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Father learns from missed opportunity

May 24, 2018

As published in the Daily Hampshire Gazette, May 23, 2018

A blond, wavy haired boy appeared. He was half the age and stature of my 8-year-old son, Adam, who stood next to me, contentedly licking a blue raspberry ice pop, his tongue turning bluer by the minute.

We were waiting for big sister, Zoe, and my wife, Lori, to exit the athletic complex where Zoe had just finished competing in a regional gymnastics meet. Zoe had done very well. We were all excited, and ready for the long drive home.

An ice cream truck was parked nearby, a handwritten sign on poster board read, FREE Ice Cream Treats – Donations for today’s gymnastics meet welcome!

The little boy’s cries pierced through the ice cream truck music as a tall, muscular man, who I assumed to be his father, repeatedly batted the boy’s head, forcefully directing him toward the door leading to the gymnastics meet, while a slightly older child quietly followed.

The boy, sobbing and resistant, was repeatedly subjected to harsh, mean words from his father. “Get over here!” “Stop it!” “Don’t even think about it, you’re not getting any ice cream. You don’t deserve it!” as they passed the truck. “Oh, look, the ice cream is free, too bad you can’t have any!” the man seethed, as he pushed the boy through the door.

Adam and I watched in silence. I contemplated saying something — injecting a non-threatening statement that would momentarily disrupt the man’s behavior.

Once in an airport terminal, I noticed a 20-something man verbally berating a woman, who was around his age, violently gesturing and escalating his tirade while she stood quietly and visibly shaken. I approached and with projected voice said, “Hey, do you have the time?” The man stopped, startled at my presence, fumbled for his phone and told me the time. “Thanks, I don’t want to miss my flight,” I said, and then I stood in close proximity to them, sipping my tea and waiting to board my flight, noticing the calming influence of my brief words and presence.

Another time, I merely moved closer to a man yelling at a child and stayed close and visible, as the father calmed, shifting from anger to concern.

But as I watched the man at the gymnastics meet being rough with the boy, I froze. The man appeared on the edge of rage and I feared that my words, however well-intentioned, might lead to greater harm. I also suspect I was extra cautious because Adam was at my side.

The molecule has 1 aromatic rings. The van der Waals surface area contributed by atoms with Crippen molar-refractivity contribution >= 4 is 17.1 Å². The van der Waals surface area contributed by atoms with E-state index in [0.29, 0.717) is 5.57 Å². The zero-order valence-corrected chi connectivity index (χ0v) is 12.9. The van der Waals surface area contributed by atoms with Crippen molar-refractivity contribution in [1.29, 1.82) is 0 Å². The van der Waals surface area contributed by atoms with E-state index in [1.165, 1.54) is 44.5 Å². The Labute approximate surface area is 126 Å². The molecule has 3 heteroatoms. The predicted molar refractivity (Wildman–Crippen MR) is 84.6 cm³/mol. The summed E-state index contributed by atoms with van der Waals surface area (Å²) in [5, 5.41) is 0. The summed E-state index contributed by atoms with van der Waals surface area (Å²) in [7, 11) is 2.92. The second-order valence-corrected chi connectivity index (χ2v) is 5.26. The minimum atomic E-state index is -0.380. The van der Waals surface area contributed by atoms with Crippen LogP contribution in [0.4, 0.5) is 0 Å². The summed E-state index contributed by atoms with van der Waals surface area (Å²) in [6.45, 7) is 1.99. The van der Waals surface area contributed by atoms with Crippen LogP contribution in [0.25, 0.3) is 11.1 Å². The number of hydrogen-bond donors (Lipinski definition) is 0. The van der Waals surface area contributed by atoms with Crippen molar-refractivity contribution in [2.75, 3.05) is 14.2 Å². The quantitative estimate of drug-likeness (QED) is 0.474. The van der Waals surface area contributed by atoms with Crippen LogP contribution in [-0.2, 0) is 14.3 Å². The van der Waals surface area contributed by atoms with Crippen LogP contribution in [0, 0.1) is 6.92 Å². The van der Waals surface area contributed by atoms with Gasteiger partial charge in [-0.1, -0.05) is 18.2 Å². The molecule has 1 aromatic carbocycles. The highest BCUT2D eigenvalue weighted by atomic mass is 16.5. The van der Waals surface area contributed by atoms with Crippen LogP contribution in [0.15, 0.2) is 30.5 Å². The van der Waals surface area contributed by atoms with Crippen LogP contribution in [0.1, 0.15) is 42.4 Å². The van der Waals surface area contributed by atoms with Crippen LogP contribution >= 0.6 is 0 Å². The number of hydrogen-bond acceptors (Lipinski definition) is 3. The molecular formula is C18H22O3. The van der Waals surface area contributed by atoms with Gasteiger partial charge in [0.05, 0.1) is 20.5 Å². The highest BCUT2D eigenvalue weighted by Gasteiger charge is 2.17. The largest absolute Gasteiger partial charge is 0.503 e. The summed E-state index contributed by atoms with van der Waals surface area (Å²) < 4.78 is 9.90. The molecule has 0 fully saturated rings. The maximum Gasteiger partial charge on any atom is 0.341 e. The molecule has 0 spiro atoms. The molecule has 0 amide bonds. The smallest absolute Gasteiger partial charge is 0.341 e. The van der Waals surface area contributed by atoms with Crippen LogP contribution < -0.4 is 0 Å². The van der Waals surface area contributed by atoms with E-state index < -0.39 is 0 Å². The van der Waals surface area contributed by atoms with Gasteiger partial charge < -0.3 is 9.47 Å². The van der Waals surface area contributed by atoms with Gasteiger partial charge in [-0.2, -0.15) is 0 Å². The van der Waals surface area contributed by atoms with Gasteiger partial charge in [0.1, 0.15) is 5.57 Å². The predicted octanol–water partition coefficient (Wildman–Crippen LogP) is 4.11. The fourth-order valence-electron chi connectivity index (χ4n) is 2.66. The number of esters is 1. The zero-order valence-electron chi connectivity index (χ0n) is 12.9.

Regardless, I feel haunted by the missed opportunity to alleviate the suffering I witnessed. Granted, and all parents, myself very much included, are human, and our days and lives are fraught with moments where our best qualities are overshadowed by harmful expressions of our insecurities, limitations and best intentions gone awry.

And, to be fair, this may have been a rare moment for these people, and the circumstances preceding and following may have painted a very different picture than the one I observed, though I am skeptical.

Concerned about the impact of the incident on Adam, I engaged my son in conversation with questions such as, “What do you think the little boy was feeling?” “What do you think the father was feeling?” and “What do you think would be helpful.” I also made it clear that the man’s words and behavior toward the child were unacceptable.

But the regret that lingered for me is that despite my well-intentioned conversation with Adam, what he saw from me was inaction.

Vowing to learn from the situation, I turned to a friend and colleague, who also happens to be a father, and skilled clinical psychologist and educator. He reminded me that using language of empathy and avoiding language of shame and blame, is more effective — and safer — when attempting to connect with someone, especially someone who is emotional and could easily become enraged.

Then, over lunch, we brainstormed possible statements I could have used in that situation including: “I feel for you, parenting is a tough job,” “Kids can be tough to manage sometimes,” or “It’s hard to go inside for a gymnastics meet on such a warm, sunny day.” These statements aim for making positive, human connection, and, hopefully, offer a non-threatening disruption to the behavior, rather than inciting a defensive reaction with the many statements I wanted to make, such as: “Hey man, knock it off!” “Leave the kid alone!” or “Do I need to call the police?”

I find that acting with both intention and skill in a charged situation can be challenging, especially when the events are troubling but not extreme. Had the man’s behavior further escalated or become more physically abusive, I would likely have called the police.

Still, I’m optimistic that in the future I’ll feel more prepared to act in ways that might help defuse a difficult situation, and that I’ll continue trusting my instincts when a situation may be unsafe. Just as importantly, I’m ready to share with Adam my reflections, including how I struggled to respond in that situation, how I reached out to someone else for support and what I am prepared to do differently next time. When I do, I suspect I’ll learn something from Adam, too.

John Engel of Florence can be reached through his website fatherhoodjourney.com.

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